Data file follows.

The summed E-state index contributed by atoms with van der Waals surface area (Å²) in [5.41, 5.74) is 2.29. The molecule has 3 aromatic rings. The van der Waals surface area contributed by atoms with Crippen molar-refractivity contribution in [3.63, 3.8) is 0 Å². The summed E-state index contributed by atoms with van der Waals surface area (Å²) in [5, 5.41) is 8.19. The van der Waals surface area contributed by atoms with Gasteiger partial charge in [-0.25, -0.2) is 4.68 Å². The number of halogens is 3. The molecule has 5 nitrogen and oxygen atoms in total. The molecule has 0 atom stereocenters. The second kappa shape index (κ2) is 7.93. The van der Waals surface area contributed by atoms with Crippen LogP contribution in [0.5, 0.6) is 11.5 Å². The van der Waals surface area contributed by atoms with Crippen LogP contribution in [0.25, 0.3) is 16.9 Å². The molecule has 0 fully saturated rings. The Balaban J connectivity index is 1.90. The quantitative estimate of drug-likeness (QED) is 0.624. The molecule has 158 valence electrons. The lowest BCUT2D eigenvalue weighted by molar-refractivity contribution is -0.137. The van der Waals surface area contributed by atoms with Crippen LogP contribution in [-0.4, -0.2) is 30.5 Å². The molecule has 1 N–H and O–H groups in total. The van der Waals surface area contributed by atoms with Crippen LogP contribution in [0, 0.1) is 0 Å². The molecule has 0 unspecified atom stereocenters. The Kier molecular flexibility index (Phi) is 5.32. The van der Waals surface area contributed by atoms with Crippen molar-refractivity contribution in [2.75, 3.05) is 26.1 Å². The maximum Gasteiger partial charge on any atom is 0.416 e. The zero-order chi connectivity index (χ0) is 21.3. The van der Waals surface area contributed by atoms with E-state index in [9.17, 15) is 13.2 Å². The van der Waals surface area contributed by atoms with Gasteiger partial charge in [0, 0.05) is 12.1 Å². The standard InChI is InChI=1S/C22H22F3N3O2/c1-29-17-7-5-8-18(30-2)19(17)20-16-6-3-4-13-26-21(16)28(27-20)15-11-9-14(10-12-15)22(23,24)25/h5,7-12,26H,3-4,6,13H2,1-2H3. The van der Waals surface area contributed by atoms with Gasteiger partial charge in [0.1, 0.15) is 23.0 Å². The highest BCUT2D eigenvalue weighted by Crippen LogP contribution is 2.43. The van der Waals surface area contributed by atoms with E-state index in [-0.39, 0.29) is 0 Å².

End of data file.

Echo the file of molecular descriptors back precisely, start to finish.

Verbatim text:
The summed E-state index contributed by atoms with van der Waals surface area (Å²) in [5.41, 5.74) is 2.29. The molecule has 3 aromatic rings. The van der Waals surface area contributed by atoms with Crippen molar-refractivity contribution in [3.63, 3.8) is 0 Å². The summed E-state index contributed by atoms with van der Waals surface area (Å²) in [5, 5.41) is 8.19. The van der Waals surface area contributed by atoms with Gasteiger partial charge in [-0.25, -0.2) is 4.68 Å². The number of halogens is 3. The molecule has 5 nitrogen and oxygen atoms in total. The molecule has 0 atom stereocenters. The second kappa shape index (κ2) is 7.93. The van der Waals surface area contributed by atoms with Crippen LogP contribution in [0.5, 0.6) is 11.5 Å². The van der Waals surface area contributed by atoms with Crippen LogP contribution in [0.25, 0.3) is 16.9 Å². The molecule has 0 fully saturated rings. The Balaban J connectivity index is 1.90. The quantitative estimate of drug-likeness (QED) is 0.624. The molecule has 158 valence electrons. The lowest BCUT2D eigenvalue weighted by molar-refractivity contribution is -0.137. The van der Waals surface area contributed by atoms with Crippen LogP contribution in [-0.4, -0.2) is 30.5 Å². The molecule has 1 N–H and O–H groups in total. The van der Waals surface area contributed by atoms with Crippen LogP contribution in [0, 0.1) is 0 Å². The molecule has 0 unspecified atom stereocenters. The Kier molecular flexibility index (Phi) is 5.32. The van der Waals surface area contributed by atoms with Crippen molar-refractivity contribution in [2.75, 3.05) is 26.1 Å². The maximum Gasteiger partial charge on any atom is 0.416 e. The zero-order chi connectivity index (χ0) is 21.3. The van der Waals surface area contributed by atoms with E-state index in [9.17, 15) is 13.2 Å². The van der Waals surface area contributed by atoms with Gasteiger partial charge in [0, 0.05) is 12.1 Å². The standard InChI is InChI=1S/C22H22F3N3O2/c1-29-17-7-5-8-18(30-2)19(17)20-16-6-3-4-13-26-21(16)28(27-20)15-11-9-14(10-12-15)22(23,24)25/h5,7-12,26H,3-4,6,13H2,1-2H3. The van der Waals surface area contributed by atoms with Gasteiger partial charge in [0.1, 0.15) is 23.0 Å². The highest BCUT2D eigenvalue weighted by Crippen LogP contribution is 2.43. The van der Waals surface area contributed by atoms with E-state index in [-0.39, 0.29) is 0 Å².